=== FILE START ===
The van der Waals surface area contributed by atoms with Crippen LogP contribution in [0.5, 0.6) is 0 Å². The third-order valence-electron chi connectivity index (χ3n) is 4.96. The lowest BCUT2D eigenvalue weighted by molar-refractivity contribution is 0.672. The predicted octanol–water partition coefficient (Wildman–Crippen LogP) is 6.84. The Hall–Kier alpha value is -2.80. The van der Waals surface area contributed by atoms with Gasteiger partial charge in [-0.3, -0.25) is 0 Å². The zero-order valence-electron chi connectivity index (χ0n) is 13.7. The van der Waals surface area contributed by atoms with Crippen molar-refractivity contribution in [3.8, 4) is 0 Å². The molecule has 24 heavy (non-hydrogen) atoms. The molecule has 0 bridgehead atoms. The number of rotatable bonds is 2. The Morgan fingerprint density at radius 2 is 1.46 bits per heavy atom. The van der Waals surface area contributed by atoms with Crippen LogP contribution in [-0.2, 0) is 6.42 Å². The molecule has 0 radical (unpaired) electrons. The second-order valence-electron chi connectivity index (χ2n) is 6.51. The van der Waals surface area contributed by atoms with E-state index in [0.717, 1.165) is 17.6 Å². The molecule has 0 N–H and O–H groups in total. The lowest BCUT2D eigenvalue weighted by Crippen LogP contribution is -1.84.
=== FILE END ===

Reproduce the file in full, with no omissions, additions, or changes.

The van der Waals surface area contributed by atoms with Crippen LogP contribution in [0.5, 0.6) is 0 Å². The third-order valence-electron chi connectivity index (χ3n) is 4.96. The lowest BCUT2D eigenvalue weighted by molar-refractivity contribution is 0.672. The predicted octanol–water partition coefficient (Wildman–Crippen LogP) is 6.84. The Hall–Kier alpha value is -2.80. The van der Waals surface area contributed by atoms with Gasteiger partial charge in [-0.3, -0.25) is 0 Å². The zero-order valence-electron chi connectivity index (χ0n) is 13.7. The van der Waals surface area contributed by atoms with Crippen molar-refractivity contribution in [3.8, 4) is 0 Å². The molecule has 24 heavy (non-hydrogen) atoms. The molecule has 0 bridgehead atoms. The number of rotatable bonds is 2. The Morgan fingerprint density at radius 2 is 1.46 bits per heavy atom. The van der Waals surface area contributed by atoms with Crippen LogP contribution in [-0.2, 0) is 6.42 Å². The molecule has 0 radical (unpaired) electrons. The second-order valence-electron chi connectivity index (χ2n) is 6.51. The van der Waals surface area contributed by atoms with E-state index in [0.717, 1.165) is 17.6 Å². The molecule has 0 N–H and O–H groups in total. The lowest BCUT2D eigenvalue weighted by Crippen LogP contribution is -1.84.